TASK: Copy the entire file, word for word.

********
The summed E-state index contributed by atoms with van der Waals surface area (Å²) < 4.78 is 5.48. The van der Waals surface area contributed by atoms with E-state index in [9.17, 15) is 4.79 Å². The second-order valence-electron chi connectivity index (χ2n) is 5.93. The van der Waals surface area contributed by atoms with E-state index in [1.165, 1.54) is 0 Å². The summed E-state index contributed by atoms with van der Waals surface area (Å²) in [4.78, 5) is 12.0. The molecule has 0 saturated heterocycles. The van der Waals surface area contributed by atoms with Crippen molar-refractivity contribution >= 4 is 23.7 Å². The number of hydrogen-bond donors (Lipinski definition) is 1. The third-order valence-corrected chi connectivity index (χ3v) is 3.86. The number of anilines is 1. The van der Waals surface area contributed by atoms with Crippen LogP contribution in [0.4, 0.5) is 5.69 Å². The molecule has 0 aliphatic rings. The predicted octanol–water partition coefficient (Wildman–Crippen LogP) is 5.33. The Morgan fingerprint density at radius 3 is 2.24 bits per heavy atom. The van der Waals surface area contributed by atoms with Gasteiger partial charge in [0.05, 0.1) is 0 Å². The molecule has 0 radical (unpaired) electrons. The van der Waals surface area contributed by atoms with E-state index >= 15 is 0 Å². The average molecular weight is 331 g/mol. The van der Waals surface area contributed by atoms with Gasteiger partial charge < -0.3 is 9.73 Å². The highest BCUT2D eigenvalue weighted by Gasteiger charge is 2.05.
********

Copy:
The summed E-state index contributed by atoms with van der Waals surface area (Å²) < 4.78 is 5.48. The van der Waals surface area contributed by atoms with E-state index in [9.17, 15) is 4.79 Å². The second-order valence-electron chi connectivity index (χ2n) is 5.93. The van der Waals surface area contributed by atoms with E-state index in [1.165, 1.54) is 0 Å². The summed E-state index contributed by atoms with van der Waals surface area (Å²) in [4.78, 5) is 12.0. The molecule has 0 saturated heterocycles. The van der Waals surface area contributed by atoms with Crippen molar-refractivity contribution >= 4 is 23.7 Å². The number of hydrogen-bond donors (Lipinski definition) is 1. The third-order valence-corrected chi connectivity index (χ3v) is 3.86. The number of anilines is 1. The van der Waals surface area contributed by atoms with Crippen LogP contribution in [0.4, 0.5) is 5.69 Å². The molecule has 0 aliphatic rings. The predicted octanol–water partition coefficient (Wildman–Crippen LogP) is 5.33. The Morgan fingerprint density at radius 3 is 2.24 bits per heavy atom. The van der Waals surface area contributed by atoms with Gasteiger partial charge in [0.05, 0.1) is 0 Å². The molecule has 0 radical (unpaired) electrons. The van der Waals surface area contributed by atoms with E-state index >= 15 is 0 Å². The average molecular weight is 331 g/mol. The van der Waals surface area contributed by atoms with Gasteiger partial charge < -0.3 is 9.73 Å². The highest BCUT2D eigenvalue weighted by Gasteiger charge is 2.05.